You’ve been told you need social engineering training, but as soon as you start researching what social engineering is, you’re hit with all these confusing terms and abbreviations.
OSINT? Payload? C2? Whaling?
What in the world do all these technical terms mean, and how do they apply to social engineering?
Trust us, we know the lingo can be overwhelming to those outside of the cybersecurity industry. That’s why we decided to round a few of the most difficult or perplexing social engineering-related words and demystify them.
Here are nine cybersecurity terms often associated with social engineering, with clear examples to help with understanding:
Malware is derived from the terms malicious and software. It refers to any software that is intended to damage or disrupt computer systems. Additionally, malware may be used to gain unauthorized access to computer systems.
An attacker created a piece of software that, when installed on a computer system, causes the computer to crash. That software is known as malware.
2. Command & Control (C2 or C&C)
A command and control server (often referred to as C2 or C&C) is a machine that an attacker controls and uses to send technical hacking “commands” to compromised systems. It’s also often referred to as a command shell.
A computer got infected with malware and here’s what happened next: the C2 server sent commands back to the malware to encrypt the files on the infected computer. The malware then reached out to the C2 server for further instructions. Here, the hacker sits behind a keyboard telling it exactly what to do.
Phishing is the act of sending malicious emails, intended to fool or manipulate a victim into divulging sensitive information or performing actions damaging to the system.
Spear phishing and whaling are specific types of phishing. Spear phishing refers to a phishing email that is highly targeted. Essentially, the sender of the spear phishing email has done their research on the target and crafted an email explicitly designed for them— piercing them like a fisherman would stab a single fish with a spear.
Whaling is similar to spear phishing, but rather than the target being just anyone, whaling emails target high-value individuals such as CEOs and company presidents. Think, the biggest fish in that company’s ocean: the whale.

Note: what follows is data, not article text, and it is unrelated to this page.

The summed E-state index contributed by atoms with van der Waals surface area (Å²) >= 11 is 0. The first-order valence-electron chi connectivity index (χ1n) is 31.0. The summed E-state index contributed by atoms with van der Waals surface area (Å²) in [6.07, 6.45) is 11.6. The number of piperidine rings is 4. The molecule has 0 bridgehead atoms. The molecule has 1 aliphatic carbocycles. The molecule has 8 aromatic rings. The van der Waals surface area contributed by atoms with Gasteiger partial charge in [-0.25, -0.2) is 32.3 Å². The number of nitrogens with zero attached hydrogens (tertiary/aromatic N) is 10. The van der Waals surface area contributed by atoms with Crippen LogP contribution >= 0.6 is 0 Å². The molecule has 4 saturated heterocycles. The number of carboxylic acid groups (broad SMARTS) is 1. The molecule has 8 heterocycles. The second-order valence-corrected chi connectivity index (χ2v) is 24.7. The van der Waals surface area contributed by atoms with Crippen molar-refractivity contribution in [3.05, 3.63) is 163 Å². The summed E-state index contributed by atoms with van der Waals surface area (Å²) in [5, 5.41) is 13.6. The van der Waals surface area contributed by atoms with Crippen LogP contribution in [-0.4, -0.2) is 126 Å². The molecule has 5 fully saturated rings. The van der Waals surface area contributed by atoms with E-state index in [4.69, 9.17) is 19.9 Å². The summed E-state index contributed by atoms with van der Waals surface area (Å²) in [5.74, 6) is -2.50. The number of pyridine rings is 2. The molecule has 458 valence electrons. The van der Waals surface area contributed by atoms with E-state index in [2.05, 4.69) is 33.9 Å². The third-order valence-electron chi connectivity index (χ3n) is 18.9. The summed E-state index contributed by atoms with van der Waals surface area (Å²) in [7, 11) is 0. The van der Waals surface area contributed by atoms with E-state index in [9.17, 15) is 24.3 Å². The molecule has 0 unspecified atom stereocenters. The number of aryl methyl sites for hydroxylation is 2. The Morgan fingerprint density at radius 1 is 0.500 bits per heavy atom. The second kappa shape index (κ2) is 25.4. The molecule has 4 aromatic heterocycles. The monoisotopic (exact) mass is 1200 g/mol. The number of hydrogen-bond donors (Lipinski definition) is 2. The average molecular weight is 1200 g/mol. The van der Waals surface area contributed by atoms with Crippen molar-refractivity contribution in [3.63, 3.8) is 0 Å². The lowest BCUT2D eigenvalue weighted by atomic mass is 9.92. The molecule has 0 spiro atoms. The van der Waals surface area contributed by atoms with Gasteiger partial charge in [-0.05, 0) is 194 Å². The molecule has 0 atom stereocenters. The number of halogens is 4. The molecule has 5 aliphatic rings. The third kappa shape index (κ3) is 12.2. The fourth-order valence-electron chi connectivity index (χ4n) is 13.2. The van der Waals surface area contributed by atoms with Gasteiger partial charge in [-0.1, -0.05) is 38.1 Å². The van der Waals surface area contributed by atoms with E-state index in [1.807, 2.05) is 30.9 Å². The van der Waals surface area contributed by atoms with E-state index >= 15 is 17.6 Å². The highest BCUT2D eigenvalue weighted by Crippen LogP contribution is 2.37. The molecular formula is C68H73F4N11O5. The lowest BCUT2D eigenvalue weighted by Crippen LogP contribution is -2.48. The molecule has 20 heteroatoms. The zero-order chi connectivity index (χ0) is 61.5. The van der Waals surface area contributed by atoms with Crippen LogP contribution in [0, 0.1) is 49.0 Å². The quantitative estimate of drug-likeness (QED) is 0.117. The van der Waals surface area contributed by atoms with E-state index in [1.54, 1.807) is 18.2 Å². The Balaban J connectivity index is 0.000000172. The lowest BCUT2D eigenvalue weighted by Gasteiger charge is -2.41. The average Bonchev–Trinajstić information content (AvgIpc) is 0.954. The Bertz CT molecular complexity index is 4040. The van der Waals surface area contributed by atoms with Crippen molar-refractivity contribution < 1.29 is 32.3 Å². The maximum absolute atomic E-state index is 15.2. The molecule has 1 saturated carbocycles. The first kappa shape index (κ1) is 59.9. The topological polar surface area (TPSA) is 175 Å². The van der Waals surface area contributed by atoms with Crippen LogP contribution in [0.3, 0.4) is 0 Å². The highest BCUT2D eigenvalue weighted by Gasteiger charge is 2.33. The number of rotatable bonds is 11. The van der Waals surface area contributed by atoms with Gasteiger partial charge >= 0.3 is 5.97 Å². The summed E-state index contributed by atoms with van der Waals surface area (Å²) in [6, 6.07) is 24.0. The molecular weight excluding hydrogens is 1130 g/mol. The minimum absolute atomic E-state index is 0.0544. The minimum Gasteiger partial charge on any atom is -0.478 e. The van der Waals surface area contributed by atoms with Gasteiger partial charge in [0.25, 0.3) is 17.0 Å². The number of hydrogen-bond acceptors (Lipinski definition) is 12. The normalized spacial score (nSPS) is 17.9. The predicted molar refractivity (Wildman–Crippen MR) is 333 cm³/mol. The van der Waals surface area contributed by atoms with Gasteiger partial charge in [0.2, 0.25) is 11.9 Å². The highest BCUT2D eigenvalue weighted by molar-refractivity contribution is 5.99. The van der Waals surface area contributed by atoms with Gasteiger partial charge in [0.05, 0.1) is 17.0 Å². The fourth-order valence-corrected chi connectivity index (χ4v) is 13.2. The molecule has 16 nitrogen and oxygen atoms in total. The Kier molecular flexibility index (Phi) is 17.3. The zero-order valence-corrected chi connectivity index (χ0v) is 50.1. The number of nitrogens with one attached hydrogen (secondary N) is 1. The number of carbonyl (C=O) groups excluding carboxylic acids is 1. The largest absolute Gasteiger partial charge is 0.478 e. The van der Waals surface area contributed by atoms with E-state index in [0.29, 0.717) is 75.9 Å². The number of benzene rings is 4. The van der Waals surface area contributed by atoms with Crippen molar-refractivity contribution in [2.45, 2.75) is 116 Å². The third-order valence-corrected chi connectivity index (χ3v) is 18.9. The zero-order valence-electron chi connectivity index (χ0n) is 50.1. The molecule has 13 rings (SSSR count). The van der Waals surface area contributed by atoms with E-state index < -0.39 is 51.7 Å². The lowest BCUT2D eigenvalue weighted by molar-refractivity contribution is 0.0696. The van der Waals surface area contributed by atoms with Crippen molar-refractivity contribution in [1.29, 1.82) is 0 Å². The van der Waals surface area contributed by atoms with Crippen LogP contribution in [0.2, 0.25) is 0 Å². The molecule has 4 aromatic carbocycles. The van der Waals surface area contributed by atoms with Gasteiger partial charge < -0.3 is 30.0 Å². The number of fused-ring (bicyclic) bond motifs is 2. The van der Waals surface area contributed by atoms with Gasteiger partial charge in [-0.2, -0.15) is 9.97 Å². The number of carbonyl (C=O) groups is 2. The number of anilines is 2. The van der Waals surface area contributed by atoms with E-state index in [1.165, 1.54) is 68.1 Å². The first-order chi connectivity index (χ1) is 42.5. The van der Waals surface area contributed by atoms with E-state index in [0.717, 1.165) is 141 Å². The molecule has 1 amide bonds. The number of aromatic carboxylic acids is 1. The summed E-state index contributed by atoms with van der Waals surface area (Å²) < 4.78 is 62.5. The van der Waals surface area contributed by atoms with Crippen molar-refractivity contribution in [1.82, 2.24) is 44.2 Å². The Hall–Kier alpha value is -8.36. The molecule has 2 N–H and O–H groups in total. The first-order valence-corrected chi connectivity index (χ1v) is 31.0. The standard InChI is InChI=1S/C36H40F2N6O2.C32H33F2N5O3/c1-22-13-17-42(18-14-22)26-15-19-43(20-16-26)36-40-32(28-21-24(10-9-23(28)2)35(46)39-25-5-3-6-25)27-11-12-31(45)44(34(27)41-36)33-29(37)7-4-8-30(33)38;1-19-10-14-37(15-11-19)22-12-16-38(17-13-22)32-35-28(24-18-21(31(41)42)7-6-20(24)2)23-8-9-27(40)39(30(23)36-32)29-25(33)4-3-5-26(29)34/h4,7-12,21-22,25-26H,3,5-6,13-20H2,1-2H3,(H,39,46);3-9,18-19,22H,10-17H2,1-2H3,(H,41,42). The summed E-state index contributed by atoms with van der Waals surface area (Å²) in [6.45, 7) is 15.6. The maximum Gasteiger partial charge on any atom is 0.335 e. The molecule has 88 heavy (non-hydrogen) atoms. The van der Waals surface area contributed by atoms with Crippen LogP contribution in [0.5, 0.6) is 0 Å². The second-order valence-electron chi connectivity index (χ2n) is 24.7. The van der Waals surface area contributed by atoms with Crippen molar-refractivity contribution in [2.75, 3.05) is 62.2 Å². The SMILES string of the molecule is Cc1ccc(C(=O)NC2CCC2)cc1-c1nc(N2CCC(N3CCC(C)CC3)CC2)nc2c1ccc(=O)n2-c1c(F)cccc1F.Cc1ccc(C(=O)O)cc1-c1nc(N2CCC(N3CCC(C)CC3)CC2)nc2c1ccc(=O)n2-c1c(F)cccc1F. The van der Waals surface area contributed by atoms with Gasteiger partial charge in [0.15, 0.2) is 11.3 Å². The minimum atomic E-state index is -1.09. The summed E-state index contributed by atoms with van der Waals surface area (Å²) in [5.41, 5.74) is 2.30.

Vishing and SMS phishing (sometimes referred to as smishing) are types of phishing that use voice calls and text messages rather than email to trick their targets.
General Phishing Example:
A user received an email looking like it came from her bank. The fraudulent email requested that she reply with her social security number and birthdate so the bank could verify they have her information correct. However, the email did not come from her bank— rather— an attacker attempting to steal her data.
A user received a phone call from someone claiming to be from Microsoft. The caller stated that they detected a virus on the user's computer and that they must access the computer to remove it. However, the caller is not actually from Microsoft; instead, they are an attacker trying to gain unauthorized access to the user's computer.
SMS Phishing Example:
An individual has received a text message congratulating them for winning a gift card. To claim the gift card, they must click on the link in the text message. Unfortunately, the text message and the gift card are not legitimate. Instead, when the person clicks on the link in the text message, malware is installed on their mobile device.
Spear Phishing Example:
An attacker had performed research on a target individual's shopping habits. The attacker knows that the target often buys cosmetics from Amazon. With this knowledge, the attacker crafts an email that appears to be from Amazon regarding her recent cosmetic order. In reality, the email is a trick to get the individual to share her credit card information.